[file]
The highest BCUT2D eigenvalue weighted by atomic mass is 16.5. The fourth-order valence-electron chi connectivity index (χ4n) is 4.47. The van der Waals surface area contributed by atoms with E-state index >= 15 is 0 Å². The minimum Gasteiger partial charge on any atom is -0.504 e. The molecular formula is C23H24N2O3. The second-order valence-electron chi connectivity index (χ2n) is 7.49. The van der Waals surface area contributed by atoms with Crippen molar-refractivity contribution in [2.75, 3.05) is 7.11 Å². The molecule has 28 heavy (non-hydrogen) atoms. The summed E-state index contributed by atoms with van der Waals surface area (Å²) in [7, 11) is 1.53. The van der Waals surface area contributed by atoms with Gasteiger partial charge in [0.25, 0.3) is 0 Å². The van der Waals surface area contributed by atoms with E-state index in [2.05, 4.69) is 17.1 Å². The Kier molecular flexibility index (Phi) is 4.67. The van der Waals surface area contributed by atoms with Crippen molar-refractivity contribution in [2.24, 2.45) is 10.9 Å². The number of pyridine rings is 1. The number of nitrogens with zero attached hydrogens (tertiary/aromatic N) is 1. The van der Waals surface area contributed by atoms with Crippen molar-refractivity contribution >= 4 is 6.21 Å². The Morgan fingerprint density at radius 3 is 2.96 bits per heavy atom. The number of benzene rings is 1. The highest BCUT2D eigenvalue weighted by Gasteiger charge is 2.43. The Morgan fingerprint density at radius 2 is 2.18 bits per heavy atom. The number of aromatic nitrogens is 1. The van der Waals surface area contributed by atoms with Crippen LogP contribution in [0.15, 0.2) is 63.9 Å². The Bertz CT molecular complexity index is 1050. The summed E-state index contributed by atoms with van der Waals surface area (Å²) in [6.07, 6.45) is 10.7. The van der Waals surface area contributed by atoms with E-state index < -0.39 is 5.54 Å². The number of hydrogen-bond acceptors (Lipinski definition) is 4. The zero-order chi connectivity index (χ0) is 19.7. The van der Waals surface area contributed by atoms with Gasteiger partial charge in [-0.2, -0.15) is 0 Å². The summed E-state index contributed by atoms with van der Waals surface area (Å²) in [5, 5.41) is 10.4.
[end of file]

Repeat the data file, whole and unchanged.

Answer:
The highest BCUT2D eigenvalue weighted by atomic mass is 16.5. The fourth-order valence-electron chi connectivity index (χ4n) is 4.47. The van der Waals surface area contributed by atoms with E-state index >= 15 is 0 Å². The minimum Gasteiger partial charge on any atom is -0.504 e. The molecular formula is C23H24N2O3. The second-order valence-electron chi connectivity index (χ2n) is 7.49. The van der Waals surface area contributed by atoms with Crippen molar-refractivity contribution in [2.75, 3.05) is 7.11 Å². The molecule has 28 heavy (non-hydrogen) atoms. The summed E-state index contributed by atoms with van der Waals surface area (Å²) in [7, 11) is 1.53. The van der Waals surface area contributed by atoms with Gasteiger partial charge in [0.25, 0.3) is 0 Å². The van der Waals surface area contributed by atoms with E-state index in [2.05, 4.69) is 17.1 Å². The Kier molecular flexibility index (Phi) is 4.67. The van der Waals surface area contributed by atoms with Crippen molar-refractivity contribution in [2.24, 2.45) is 10.9 Å². The number of pyridine rings is 1. The number of nitrogens with zero attached hydrogens (tertiary/aromatic N) is 1. The van der Waals surface area contributed by atoms with Crippen molar-refractivity contribution >= 4 is 6.21 Å². The Morgan fingerprint density at radius 3 is 2.96 bits per heavy atom. The number of benzene rings is 1. The highest BCUT2D eigenvalue weighted by Gasteiger charge is 2.43. The Morgan fingerprint density at radius 2 is 2.18 bits per heavy atom. The number of aromatic nitrogens is 1. The van der Waals surface area contributed by atoms with Crippen LogP contribution in [0.15, 0.2) is 63.9 Å². The Bertz CT molecular complexity index is 1050. The summed E-state index contributed by atoms with van der Waals surface area (Å²) in [6.07, 6.45) is 10.7. The van der Waals surface area contributed by atoms with E-state index < -0.39 is 5.54 Å². The number of hydrogen-bond acceptors (Lipinski definition) is 4. The zero-order chi connectivity index (χ0) is 19.7. The van der Waals surface area contributed by atoms with Gasteiger partial charge in [-0.2, -0.15) is 0 Å². The summed E-state index contributed by atoms with van der Waals surface area (Å²) in [5, 5.41) is 10.4.